Prison lockdown: breaking minds and destroying lives

David Scott
Wednesday, 28 October 2020

Under the tight restrictions of lockdown in prisons in England and Wales since March 2020 in response to COVID-19, it is now the ‘norm’ for prisoners to be kept in their cells for up to 23 hours a day.

Lockdown has widely been acknowledged as creating a new de facto system of solitary confinement. Whilst the current lockdown restrictions have been criticised, for example, by Peter Clarke, the outgoing HM Chief Inspector of Prisons, as inherently harmful to prisoner wellbeing and mental health, the Prison Officers' Association (POA) continue to endorse the prison lockdown, arguing that it has resulted in increased safety, reduced violence and ‘more stable prison environments’.

With no end yet in sight for the COVID-19 pandemic, the prison lockdown is set to continue indefinitely. The assumption, however, that the current lockdown will reduce the violent and sometimes deadly outcomes of penal incarceration or generate safe and stable regimes must be challenged.

In the long term the prison lockdown will do the opposite.

Without question, the lockdown will have long term and serious consequences for the wellbeing of prisoners: it will destroy minds, bodies and lives. As intersubjective and embodied beings, humans need meaningful human interactions and relationships with others to maintain stable identities.

Without the physical (bodily) contact both human identities and perceptions of the real can become disorientated and start to unravel. Our temporal and spatial perceptions are contingent upon the physical presence of fellow humans, and without emotional connectedness, effective communication or regular physical contact, it is possible for someone to not only lose track of the passage of time but also to start questioning and/or hallucinating with regards to their physical surroundings. Solitary confinement can be torturous and ultimately can break human minds.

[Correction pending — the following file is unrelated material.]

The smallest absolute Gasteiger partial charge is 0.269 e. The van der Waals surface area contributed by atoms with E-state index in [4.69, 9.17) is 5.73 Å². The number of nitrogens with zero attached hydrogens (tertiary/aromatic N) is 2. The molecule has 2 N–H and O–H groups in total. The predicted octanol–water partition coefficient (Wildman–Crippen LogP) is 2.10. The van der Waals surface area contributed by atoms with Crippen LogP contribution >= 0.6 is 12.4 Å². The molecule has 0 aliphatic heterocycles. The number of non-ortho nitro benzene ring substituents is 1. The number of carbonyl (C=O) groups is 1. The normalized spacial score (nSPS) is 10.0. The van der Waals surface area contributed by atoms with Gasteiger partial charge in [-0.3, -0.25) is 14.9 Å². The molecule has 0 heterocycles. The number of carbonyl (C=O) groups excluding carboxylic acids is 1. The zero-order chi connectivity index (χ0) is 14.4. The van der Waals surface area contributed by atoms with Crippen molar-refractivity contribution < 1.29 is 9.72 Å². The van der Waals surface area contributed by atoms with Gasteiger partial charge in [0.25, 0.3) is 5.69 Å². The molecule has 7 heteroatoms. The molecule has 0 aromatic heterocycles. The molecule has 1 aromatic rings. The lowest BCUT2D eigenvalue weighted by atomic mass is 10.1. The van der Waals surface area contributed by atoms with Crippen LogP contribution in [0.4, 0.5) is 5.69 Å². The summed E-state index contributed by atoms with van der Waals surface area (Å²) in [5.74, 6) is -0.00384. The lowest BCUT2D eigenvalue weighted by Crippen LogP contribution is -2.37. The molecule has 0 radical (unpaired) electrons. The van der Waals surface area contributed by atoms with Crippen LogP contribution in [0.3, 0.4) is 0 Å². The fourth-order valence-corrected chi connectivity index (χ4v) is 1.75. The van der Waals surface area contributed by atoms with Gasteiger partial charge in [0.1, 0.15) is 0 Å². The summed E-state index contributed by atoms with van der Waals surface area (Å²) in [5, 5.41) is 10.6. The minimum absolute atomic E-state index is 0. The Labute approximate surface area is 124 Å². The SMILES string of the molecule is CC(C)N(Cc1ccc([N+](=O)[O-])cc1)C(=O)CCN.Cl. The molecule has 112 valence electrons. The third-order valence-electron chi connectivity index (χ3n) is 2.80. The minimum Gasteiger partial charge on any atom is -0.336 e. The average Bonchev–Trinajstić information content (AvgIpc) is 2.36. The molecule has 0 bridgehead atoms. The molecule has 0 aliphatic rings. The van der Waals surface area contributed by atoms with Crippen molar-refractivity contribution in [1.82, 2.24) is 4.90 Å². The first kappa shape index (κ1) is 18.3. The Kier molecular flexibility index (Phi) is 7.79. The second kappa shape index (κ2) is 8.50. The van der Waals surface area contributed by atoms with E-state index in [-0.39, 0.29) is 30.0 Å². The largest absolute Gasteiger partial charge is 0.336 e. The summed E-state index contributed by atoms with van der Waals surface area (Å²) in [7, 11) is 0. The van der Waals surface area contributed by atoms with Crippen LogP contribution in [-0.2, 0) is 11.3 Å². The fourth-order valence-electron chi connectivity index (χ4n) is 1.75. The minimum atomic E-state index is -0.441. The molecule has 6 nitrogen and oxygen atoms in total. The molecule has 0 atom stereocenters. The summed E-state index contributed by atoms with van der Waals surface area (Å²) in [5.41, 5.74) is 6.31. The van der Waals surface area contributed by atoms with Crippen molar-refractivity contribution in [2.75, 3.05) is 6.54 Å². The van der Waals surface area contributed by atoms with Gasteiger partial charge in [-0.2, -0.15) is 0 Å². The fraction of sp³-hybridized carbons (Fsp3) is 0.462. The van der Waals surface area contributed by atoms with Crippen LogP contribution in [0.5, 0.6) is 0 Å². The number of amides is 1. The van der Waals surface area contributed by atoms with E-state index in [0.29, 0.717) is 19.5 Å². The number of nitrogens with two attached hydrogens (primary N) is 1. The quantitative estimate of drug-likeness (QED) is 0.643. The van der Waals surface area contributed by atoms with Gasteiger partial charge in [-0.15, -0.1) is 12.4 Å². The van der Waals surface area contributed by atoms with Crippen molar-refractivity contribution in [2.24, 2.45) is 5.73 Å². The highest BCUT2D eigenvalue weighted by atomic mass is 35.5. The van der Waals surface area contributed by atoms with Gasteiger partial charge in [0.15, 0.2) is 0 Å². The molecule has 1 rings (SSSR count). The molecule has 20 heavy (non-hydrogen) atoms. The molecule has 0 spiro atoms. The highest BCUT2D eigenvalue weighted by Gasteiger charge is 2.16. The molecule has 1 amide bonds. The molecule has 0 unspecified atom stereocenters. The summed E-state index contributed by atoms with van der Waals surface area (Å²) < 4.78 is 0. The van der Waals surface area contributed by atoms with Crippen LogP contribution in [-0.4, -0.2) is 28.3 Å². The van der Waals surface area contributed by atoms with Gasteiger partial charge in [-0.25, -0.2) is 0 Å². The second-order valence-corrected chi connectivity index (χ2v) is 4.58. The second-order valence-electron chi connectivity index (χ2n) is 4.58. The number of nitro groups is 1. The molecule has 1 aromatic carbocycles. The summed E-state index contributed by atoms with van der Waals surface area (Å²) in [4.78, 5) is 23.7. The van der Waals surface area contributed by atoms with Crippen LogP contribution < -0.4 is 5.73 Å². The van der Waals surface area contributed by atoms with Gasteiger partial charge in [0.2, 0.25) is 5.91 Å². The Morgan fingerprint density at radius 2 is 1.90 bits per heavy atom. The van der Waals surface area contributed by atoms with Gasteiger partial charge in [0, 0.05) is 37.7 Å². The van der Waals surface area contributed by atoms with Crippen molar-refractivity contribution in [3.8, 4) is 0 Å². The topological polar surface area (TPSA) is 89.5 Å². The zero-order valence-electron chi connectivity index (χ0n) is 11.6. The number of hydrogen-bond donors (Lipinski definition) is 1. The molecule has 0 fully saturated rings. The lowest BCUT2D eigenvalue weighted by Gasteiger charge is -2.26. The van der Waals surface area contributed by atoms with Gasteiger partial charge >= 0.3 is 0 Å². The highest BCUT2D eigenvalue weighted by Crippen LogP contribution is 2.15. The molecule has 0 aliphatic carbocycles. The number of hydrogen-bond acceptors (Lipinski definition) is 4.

Isolation in prison can also exacerbate feelings of hopelessness. The absence of hope is a precursor to the generation of death consciousness and ultimately to a prisoner taking their own life. Self-inflicted deaths are a socially negotiated process where the final decision to end life is influenced by the interpretations and expectations of significant others. People with suicidal ideation (the idea of taking own life) are encountering significant ‘problems of living’ and require both positive human interactions and a sense of hope for the future to keep on living.

If their situation is devoid of human interactions, soaked in a gloom of hopelessness or their pain and suffering is met with moral indifference, this negative communication may erode any sense of hope and facilitate a suicide attempt. When any sense of hope ends, or previous relationships that generated feelings of hopefulness are broken, there may be a suicidal crisis.

Sometimes a sense of hope can be stimulated by keeping people busy, preventing social isolation, building new and meaningful relationships or in some way or other indicating that a better future lies just around the corner. None of these seem likely under lockdown conditions in prison (or indeed, under the previous penal regime). The extinguishing of hope in the prison place is not about physical conditions, but derives from the enforced separation from significant others, something which is multiplied exponentially under lockdown restrictions.

The most rational, harm reductive approach that is genuinely looking to save lives must be to radically reduce the prison population. Nothing else will avoid a catastrophe. But our concerns should not just be restricted to the COVID-19 context. Given the historically high numbers of prisoners with suicidal thoughts and the ability of prisons to significantly evaporate hope for all those they contain, questions should also be raised regarding the continued use of imprisonment at all.